Obviously, the same advice goes for using DXM at work. Unless your job is considerably different than most I've ever encountered, DXM won't help your performance and will probably seriously impair it. So unless you want to end up unemployed, save the psychedelics for weekends and vacations.
This issue is considerably more complex than I'd originally realized. Generally speaking, taking a booster dose is not a good idea and probably won't do what you want. It is possible to jump from the first plateau to the second, and from the second to the third, with a booster dose. However, it doesn't always work, and generally speaking you can't sustain a given plateau (except the first plateau, although that's difficult).
With a great degree of practice, you can probably become adept at gauging how much DXM to take for a booster dose. However, it seems to take a lot of practice. You'd probably be better off picking the dosage at the beginning and sticking with it.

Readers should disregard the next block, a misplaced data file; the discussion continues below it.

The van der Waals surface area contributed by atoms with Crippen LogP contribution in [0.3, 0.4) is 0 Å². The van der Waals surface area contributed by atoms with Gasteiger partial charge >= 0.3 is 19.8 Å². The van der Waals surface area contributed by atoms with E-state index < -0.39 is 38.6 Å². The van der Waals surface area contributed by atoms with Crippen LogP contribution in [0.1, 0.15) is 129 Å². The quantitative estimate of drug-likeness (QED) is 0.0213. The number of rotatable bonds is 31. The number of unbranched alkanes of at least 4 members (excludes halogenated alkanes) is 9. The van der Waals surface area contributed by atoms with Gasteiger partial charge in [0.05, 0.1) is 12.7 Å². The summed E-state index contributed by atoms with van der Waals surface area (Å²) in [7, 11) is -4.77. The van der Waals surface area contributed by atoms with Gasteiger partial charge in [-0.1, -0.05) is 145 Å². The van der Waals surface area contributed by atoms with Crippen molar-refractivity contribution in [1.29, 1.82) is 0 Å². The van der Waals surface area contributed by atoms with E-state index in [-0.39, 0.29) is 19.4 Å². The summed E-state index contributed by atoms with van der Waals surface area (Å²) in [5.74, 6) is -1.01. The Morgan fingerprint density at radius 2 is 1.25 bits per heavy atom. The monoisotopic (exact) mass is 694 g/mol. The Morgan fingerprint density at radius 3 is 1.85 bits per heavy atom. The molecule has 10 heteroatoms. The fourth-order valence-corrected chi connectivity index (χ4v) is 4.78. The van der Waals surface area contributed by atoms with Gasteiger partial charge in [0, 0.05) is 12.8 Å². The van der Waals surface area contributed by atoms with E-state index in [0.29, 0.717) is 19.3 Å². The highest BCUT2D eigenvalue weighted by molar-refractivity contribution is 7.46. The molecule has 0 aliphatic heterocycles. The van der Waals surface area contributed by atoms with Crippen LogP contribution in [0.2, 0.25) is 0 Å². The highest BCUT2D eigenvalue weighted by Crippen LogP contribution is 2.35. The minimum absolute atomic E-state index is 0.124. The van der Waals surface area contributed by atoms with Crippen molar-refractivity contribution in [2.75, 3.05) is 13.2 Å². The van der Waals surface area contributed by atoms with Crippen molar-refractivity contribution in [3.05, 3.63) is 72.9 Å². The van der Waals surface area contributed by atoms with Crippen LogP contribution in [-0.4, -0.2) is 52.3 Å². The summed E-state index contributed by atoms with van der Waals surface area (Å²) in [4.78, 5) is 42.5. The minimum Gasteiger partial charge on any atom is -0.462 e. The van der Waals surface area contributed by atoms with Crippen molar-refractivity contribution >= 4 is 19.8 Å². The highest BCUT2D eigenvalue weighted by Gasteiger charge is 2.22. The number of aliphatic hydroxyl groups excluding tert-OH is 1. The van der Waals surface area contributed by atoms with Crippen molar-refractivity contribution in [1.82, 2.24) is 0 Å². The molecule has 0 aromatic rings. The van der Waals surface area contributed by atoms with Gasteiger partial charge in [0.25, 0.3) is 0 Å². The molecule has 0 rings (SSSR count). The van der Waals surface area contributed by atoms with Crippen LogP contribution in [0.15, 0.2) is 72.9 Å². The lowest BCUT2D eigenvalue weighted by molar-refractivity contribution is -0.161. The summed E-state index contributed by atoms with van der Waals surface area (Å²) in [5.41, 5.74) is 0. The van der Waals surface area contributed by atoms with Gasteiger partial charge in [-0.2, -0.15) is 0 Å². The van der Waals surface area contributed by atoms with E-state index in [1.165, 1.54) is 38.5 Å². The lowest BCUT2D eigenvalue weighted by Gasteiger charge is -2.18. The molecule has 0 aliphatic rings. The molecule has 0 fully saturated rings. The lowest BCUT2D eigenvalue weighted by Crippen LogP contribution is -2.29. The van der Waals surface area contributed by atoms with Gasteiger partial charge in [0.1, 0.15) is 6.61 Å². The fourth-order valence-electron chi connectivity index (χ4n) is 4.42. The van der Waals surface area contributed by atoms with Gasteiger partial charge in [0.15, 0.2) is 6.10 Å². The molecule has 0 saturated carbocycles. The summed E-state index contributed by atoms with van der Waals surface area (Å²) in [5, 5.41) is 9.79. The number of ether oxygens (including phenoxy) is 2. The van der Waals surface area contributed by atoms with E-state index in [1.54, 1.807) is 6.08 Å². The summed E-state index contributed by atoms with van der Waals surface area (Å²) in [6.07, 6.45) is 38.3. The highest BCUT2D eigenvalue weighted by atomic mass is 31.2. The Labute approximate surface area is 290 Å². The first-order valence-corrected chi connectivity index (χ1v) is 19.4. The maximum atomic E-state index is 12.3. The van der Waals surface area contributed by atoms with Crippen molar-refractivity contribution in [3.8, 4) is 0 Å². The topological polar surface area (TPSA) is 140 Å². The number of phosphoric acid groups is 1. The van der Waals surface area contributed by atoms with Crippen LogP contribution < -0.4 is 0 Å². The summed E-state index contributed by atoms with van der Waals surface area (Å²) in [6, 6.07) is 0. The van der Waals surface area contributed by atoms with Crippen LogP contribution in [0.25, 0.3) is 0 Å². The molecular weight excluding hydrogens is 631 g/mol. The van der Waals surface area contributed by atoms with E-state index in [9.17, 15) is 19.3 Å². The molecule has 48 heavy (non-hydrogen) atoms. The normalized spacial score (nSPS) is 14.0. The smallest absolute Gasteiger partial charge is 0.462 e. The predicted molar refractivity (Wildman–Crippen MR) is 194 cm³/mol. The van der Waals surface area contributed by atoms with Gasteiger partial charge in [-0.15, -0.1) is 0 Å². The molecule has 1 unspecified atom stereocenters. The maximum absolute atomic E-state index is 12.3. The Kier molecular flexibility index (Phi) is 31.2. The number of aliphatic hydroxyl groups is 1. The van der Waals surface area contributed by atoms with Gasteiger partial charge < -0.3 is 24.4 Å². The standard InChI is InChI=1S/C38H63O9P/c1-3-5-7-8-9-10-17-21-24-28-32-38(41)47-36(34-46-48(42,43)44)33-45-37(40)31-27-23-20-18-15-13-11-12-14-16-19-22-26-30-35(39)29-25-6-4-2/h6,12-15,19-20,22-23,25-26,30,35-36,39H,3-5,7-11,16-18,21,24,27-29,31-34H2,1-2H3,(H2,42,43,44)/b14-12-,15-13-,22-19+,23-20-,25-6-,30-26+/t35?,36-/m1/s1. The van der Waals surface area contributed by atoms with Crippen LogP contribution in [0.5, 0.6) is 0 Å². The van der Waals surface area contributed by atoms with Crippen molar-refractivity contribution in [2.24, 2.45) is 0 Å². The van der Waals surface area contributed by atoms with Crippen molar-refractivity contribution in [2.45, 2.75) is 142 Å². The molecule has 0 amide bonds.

Besides, as the duration of the trip is extended with dose boosting or redosing, the dysphoric aspects of the experience increase, until eventually most people report feeling like the walking dead. Not to mention by extending the duration of the trip you are increasing the chance for adverse effects and brain damage.
The one exception to all this seems to be a first plateau dose, which (with practice) can be maintained for some time, leading to a prolonged stimulant effect. This is probably due to the dopamine reuptake inhibiting effect of DXM (absent with DXO), similar to that of bupropion (WellbutrinTM) or cocaine. Prolonging this will, however, intensify the "crash" and is probably not a good idea.
Many DXM users report that stressful environments can induce bad trips, dysphoria, and panic attacks. This is nothing new to psychedelics, of course, but DXM seems to be more capable of it than LSD.